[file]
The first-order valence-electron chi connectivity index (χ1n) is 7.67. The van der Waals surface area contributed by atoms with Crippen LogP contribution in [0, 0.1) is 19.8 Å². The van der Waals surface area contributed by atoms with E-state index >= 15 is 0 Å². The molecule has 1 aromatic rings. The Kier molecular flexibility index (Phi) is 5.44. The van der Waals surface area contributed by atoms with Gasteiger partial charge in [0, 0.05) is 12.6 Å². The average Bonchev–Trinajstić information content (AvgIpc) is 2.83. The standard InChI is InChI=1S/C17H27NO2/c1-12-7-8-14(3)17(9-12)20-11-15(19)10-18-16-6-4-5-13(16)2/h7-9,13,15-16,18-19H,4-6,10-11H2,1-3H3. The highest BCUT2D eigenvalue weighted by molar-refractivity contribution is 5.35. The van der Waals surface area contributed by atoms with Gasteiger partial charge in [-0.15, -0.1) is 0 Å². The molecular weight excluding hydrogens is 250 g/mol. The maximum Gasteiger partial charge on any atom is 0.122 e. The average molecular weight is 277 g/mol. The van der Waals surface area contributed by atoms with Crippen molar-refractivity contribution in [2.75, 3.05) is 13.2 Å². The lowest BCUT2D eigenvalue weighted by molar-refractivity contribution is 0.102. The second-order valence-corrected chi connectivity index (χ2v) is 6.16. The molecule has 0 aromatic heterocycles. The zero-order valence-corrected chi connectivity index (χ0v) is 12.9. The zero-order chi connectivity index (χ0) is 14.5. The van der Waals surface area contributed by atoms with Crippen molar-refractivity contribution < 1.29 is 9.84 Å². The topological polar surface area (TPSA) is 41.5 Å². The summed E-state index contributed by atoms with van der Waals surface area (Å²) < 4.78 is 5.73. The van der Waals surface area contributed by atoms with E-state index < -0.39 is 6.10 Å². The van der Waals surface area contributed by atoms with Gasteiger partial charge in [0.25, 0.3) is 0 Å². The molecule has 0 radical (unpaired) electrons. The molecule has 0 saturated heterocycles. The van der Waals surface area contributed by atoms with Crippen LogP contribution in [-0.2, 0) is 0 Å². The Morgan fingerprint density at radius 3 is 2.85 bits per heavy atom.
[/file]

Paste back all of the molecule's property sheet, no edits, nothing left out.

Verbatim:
The first-order valence-electron chi connectivity index (χ1n) is 7.67. The van der Waals surface area contributed by atoms with Crippen LogP contribution in [0, 0.1) is 19.8 Å². The van der Waals surface area contributed by atoms with E-state index >= 15 is 0 Å². The molecule has 1 aromatic rings. The Kier molecular flexibility index (Phi) is 5.44. The van der Waals surface area contributed by atoms with Gasteiger partial charge in [0, 0.05) is 12.6 Å². The average Bonchev–Trinajstić information content (AvgIpc) is 2.83. The standard InChI is InChI=1S/C17H27NO2/c1-12-7-8-14(3)17(9-12)20-11-15(19)10-18-16-6-4-5-13(16)2/h7-9,13,15-16,18-19H,4-6,10-11H2,1-3H3. The highest BCUT2D eigenvalue weighted by molar-refractivity contribution is 5.35. The van der Waals surface area contributed by atoms with Gasteiger partial charge in [-0.15, -0.1) is 0 Å². The molecular weight excluding hydrogens is 250 g/mol. The maximum Gasteiger partial charge on any atom is 0.122 e. The average molecular weight is 277 g/mol. The van der Waals surface area contributed by atoms with Crippen molar-refractivity contribution in [2.75, 3.05) is 13.2 Å². The lowest BCUT2D eigenvalue weighted by molar-refractivity contribution is 0.102. The second-order valence-corrected chi connectivity index (χ2v) is 6.16. The molecule has 0 aromatic heterocycles. The zero-order valence-corrected chi connectivity index (χ0v) is 12.9. The zero-order chi connectivity index (χ0) is 14.5. The van der Waals surface area contributed by atoms with Crippen molar-refractivity contribution < 1.29 is 9.84 Å². The topological polar surface area (TPSA) is 41.5 Å². The summed E-state index contributed by atoms with van der Waals surface area (Å²) < 4.78 is 5.73. The van der Waals surface area contributed by atoms with E-state index < -0.39 is 6.10 Å². The van der Waals surface area contributed by atoms with Gasteiger partial charge in [0.25, 0.3) is 0 Å². The molecule has 0 radical (unpaired) electrons. The molecule has 0 saturated heterocycles. The van der Waals surface area contributed by atoms with Crippen LogP contribution in [-0.2, 0) is 0 Å². The Morgan fingerprint density at radius 3 is 2.85 bits per heavy atom.